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Moe Denham: A Believer in the Hammond B3

Moe Denham's license plate reads: B3 PLYR.
Moe Denham's license plate reads: B3 PLYR.

It growls. It purrs. To many ears, the Hammond B3 organ seems alive, like some sort of rare animal.

Nashville-based session musician Moe Denham has tamed the beast over decades as a sideman to some of the biggest names in jazz and blues: Count Basie and Clarence Gatemouth Brown, for example. He's opened for Ray Charles, B.B. King and The Platters. And he's performed with such diverse talents as Neil Young, Bela Fleck and Ernest Tubb.

Now he's making his own music, with just a little help from the Hammond B3. His new CD is called The Soul Jazz Sessions. (Available, for now, at Denham's Web site.)

The B3 dates to the 1950s, and it has become an object of fascination for a select group of music lovers. Only about 100,000 Hammond B3 organs were built (in 2002, the company rolled out a replica). But the original has been a fixture at churches, rock concerts and nightclubs for half a century.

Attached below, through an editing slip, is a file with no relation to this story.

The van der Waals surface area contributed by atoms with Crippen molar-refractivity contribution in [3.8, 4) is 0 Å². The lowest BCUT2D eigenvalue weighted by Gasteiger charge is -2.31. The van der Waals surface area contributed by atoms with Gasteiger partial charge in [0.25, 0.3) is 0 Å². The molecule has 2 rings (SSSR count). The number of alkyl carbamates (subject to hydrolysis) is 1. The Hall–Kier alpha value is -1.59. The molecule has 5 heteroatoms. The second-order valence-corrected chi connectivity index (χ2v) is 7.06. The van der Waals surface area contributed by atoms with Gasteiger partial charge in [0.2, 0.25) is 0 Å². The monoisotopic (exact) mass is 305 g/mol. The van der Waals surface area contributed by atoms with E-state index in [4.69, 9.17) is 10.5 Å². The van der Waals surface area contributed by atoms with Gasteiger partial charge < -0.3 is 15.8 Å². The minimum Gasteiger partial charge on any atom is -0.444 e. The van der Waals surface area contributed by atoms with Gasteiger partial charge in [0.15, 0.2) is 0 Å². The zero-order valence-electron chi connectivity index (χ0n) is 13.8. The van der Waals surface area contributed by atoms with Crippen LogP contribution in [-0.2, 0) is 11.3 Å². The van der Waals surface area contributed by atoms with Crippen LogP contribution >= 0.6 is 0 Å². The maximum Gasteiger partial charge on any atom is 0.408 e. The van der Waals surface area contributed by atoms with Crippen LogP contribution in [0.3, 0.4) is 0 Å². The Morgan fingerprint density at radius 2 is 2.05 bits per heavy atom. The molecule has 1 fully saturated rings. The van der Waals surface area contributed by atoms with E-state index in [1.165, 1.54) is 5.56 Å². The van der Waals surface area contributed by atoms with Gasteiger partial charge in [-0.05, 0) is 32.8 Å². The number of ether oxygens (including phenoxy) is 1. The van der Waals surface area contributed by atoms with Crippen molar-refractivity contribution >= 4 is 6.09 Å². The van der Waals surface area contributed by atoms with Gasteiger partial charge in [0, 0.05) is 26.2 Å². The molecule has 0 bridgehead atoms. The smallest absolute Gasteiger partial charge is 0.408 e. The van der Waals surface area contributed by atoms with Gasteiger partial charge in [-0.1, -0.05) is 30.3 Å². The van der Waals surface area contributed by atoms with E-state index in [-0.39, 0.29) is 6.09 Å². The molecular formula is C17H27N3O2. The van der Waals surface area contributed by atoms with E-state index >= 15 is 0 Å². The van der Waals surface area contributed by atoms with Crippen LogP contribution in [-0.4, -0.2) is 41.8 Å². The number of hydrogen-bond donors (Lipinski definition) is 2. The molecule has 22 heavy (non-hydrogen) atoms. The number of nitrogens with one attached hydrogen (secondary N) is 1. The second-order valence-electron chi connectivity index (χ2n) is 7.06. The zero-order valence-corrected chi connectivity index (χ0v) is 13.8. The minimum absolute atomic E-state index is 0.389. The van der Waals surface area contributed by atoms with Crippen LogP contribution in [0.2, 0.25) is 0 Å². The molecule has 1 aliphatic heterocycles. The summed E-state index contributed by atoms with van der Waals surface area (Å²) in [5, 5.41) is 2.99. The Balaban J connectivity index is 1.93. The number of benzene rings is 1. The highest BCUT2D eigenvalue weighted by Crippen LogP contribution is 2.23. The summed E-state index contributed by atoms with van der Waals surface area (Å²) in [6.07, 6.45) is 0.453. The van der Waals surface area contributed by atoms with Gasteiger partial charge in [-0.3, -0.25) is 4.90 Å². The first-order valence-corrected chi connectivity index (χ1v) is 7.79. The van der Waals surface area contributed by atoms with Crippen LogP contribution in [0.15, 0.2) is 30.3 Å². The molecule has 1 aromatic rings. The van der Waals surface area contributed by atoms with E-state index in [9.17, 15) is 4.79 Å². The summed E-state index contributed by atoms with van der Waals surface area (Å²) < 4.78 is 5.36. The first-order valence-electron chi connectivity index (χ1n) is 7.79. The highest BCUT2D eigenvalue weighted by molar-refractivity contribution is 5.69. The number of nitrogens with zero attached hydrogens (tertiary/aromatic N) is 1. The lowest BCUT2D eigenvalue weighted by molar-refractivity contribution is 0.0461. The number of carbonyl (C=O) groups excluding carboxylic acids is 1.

The B3's contributions to rock 'n' roll are surely familiar to anyone who has ever heard "A Whiter Shade of Pale" by Procol Harum or "Gimme Some Lovin'" from the Spencer Davis Group.

Denham tells Debbie Elliott about his relationship with the B3, and how it has shaped his musical odyssey.

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